It is Orwellian.
"Do not imagine, comrades, that leadership is a pleasure. On the contrary, it is a deep and heavy responsibility. No one believes more firmly than Comrade Napoleon that all animals are equal. He would be only too happy to let you make your decisions for yourselves. But sometimes you might make the wrong decisions, comrades, and then where should we be?"
Well, if the decisions were made by the virologists, by the vets, by the farmers and by the decent people all over the country we would have a policy that protects instead of one that kills.
Animal Farm's Squealer can turn black into white, day into night, suffering farmers can be turned into hypocritical whingers, and a Department incompetent to the point of gibbering lunacy can somehow still be taken seriously. And now farmers are to help pay for the policies that are forcing them out of business and causing them such grief. But they will be as helpless as ever. They will not share in the decision-making. That is for the "core stakeholders", some of whose trotters, one suspects, are cosy warm.
"We should use the word killing not the euphemism..." The farmer and vet Carl Boyde, in yesterday's BBC report from the killing fields of Surrey, said that "culling" is far too soft a word to describe what goes on.
It was one small step towards giving the public a glimpse of the the sheer misery of the situation in Surrey when DEFRA's FMD policy wrought its havoc.
"We should be looking at the whole situation - vaccination - is that not a better way?"As that kindly farmer/vet reminded us, in 1923, the 2nd Duke of Westminster had a herd of Dairy Shorthorns at his Eaton Hall estate in Cheshire. He sidestepped the draconian killing regulations, successfully nursed the herd back to health and several of the cured animals went on to win prizes at The Royal Show the following summer. But in the 1967 outbreak no such permission was received and the 300-strong Eaton herd of pedigree Dairy Shorthorns dating back to 1880 and containing champions, all were slaughtered.
This is the policy that against all scientific and ethical considerations persists to this day. Foot and Mouth is indeed a Manufactured Plague - as Abigail Woods so cogently explains in her book.
Arguments backed by knowledge of disease, understanding of modern vaccines, availability of state of the art on-farm diagnosis - in short, all pleas for sanity - fall on the defra ears and closed mind of the authorities.
The EU regulations are mad and bad. They are not founded on scientific knowledge. Their proclaimed precautionary principles are nonsense. Far from existing to protect the health and safety of animals and people, they protect the trading profits of the few. The victims are the rest of us - and the many decent farmers who care about their animals.
This BBC clip shows the continuing distress in Egham of the couple whose misery was recorded on warmwell.com on September 21st.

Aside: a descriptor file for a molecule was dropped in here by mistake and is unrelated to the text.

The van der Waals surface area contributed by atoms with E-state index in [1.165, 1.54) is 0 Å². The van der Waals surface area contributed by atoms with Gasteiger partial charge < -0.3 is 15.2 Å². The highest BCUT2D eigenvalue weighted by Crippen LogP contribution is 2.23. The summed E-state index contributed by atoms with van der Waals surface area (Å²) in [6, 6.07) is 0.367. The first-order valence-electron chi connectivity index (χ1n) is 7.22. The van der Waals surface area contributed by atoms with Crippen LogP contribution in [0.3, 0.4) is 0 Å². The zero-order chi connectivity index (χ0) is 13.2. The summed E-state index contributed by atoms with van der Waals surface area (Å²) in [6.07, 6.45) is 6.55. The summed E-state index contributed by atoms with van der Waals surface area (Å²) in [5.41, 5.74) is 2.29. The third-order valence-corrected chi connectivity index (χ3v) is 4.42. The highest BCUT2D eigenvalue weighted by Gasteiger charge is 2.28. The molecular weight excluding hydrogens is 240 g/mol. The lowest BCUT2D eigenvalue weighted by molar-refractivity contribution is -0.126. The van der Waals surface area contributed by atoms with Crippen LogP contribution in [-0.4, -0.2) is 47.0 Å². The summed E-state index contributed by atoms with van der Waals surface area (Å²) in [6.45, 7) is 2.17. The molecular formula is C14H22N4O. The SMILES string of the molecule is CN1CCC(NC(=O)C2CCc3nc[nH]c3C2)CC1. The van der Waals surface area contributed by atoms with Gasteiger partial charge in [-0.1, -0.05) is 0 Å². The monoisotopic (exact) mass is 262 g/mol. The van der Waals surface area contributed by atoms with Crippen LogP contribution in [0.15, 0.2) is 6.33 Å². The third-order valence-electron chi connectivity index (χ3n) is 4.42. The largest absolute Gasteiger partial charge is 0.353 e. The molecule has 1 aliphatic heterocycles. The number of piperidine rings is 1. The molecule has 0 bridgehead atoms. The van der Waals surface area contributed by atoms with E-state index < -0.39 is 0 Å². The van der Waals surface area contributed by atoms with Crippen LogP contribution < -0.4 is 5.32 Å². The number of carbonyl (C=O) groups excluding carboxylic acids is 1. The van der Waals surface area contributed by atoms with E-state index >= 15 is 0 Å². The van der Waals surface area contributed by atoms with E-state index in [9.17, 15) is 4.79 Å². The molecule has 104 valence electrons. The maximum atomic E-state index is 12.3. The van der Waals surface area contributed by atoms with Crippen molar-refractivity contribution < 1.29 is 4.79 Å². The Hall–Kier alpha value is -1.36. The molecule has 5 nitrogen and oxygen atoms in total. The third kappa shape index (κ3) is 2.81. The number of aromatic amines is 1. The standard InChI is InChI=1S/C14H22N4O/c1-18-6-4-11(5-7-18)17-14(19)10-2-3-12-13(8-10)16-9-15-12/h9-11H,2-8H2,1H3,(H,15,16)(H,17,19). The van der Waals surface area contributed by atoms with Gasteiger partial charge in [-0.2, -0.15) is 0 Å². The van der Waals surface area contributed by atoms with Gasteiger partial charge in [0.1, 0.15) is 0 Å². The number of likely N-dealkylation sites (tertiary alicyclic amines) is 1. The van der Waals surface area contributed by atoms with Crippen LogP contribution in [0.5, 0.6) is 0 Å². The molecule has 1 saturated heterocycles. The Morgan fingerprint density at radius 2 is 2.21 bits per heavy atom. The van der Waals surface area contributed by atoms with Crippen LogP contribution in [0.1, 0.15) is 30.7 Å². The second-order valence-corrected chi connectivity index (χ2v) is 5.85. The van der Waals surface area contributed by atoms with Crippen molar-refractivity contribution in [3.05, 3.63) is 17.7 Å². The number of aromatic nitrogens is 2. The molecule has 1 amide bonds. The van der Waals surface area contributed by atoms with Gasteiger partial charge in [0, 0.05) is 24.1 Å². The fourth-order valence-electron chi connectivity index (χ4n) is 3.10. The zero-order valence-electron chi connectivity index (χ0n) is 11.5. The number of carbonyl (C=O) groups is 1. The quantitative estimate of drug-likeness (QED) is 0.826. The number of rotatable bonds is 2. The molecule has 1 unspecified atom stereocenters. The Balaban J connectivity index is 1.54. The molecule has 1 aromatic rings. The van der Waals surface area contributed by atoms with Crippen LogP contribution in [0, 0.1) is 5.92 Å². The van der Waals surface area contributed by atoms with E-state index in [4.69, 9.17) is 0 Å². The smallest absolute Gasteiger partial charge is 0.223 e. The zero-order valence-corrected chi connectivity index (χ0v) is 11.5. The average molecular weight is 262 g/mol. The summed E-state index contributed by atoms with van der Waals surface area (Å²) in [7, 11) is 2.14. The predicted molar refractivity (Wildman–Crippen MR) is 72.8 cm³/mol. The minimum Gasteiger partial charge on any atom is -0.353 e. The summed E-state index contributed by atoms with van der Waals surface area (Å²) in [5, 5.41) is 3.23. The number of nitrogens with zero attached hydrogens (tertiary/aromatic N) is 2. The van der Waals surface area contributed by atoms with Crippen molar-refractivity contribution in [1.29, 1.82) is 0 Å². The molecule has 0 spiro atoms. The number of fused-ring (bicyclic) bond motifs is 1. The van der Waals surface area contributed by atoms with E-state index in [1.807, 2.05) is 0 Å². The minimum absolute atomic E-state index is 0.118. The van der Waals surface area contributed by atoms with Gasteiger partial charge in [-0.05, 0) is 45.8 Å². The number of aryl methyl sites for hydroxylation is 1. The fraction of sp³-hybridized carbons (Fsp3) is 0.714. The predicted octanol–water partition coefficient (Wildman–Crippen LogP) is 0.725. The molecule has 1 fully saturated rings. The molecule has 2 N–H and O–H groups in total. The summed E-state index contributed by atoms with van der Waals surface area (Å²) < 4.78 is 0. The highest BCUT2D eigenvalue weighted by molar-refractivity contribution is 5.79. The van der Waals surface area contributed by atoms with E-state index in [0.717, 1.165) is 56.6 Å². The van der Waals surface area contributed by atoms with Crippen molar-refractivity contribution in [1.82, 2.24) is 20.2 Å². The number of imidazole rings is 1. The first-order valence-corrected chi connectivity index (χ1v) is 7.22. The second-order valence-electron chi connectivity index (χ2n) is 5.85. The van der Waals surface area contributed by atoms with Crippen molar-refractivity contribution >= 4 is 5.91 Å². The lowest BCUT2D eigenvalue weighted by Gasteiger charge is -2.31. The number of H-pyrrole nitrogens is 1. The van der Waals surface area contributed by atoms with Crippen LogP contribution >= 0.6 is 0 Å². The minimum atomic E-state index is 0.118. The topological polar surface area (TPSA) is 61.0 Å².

Carl Boyde is their local vet and what he says rings with the authentic tones of one who sees that the Emperor has no clothes:
The BBC interviewer obediently trots out the mantra that Defra "have to abide by European law which states that to keep the highest level of international trading status we cannot routinely vaccinate" and the non-sequitor that vaccination "wouldn't protect against all the different strains of foot and mouth."
" If we can buy and eat meat from countries which practise vaccination why on earth shouldn't we do it here with our own animals? It seems to me a great anomoly that even now in 2007 we still have the same mid-Victorian killing policy which has persisted in successive Ministries of Agriculture and persists in DEFRA to this day."
Give us strength, oh Lord. No one is arguing that it would. Vaccine protects against the strain for which it is designed - and in Surrey that strain was known (hardly surprising but accidents happen especially when government funding and regulatory care is so abysmal) There were, of course, supplies of the exact match vaccine to hand. Nor is anyone arguing at this stage for routine vaccination - although it will undoubtedly come one day.
The escape of virus is one thing. Turning that accident into a national disaster when the application of vaccination could have contained and eradicated the problem within days is utter, staggering insanity.
Until the public at large realise the miserable absurdity of our current policy and raise their voices against it, the big players of the meat industry, with the dead-eyed collusion of DEFRA and the EU protectionism, will continue to stamp out and stamp on people like the Hepplethwaites.
The horrors and terror and waste of 2001 cost the country £8 billion. The costs this time are still being calculated. Meanwhile, Rob Lawrence, the Hepplethwaites and all those others like them in Surrey, mourn the untimely deaths of their animals, the lonely fields, the changed landscape. They contemplate the future with bewilderment and grief. We contemplate it with anger and a determination that things can will and must change.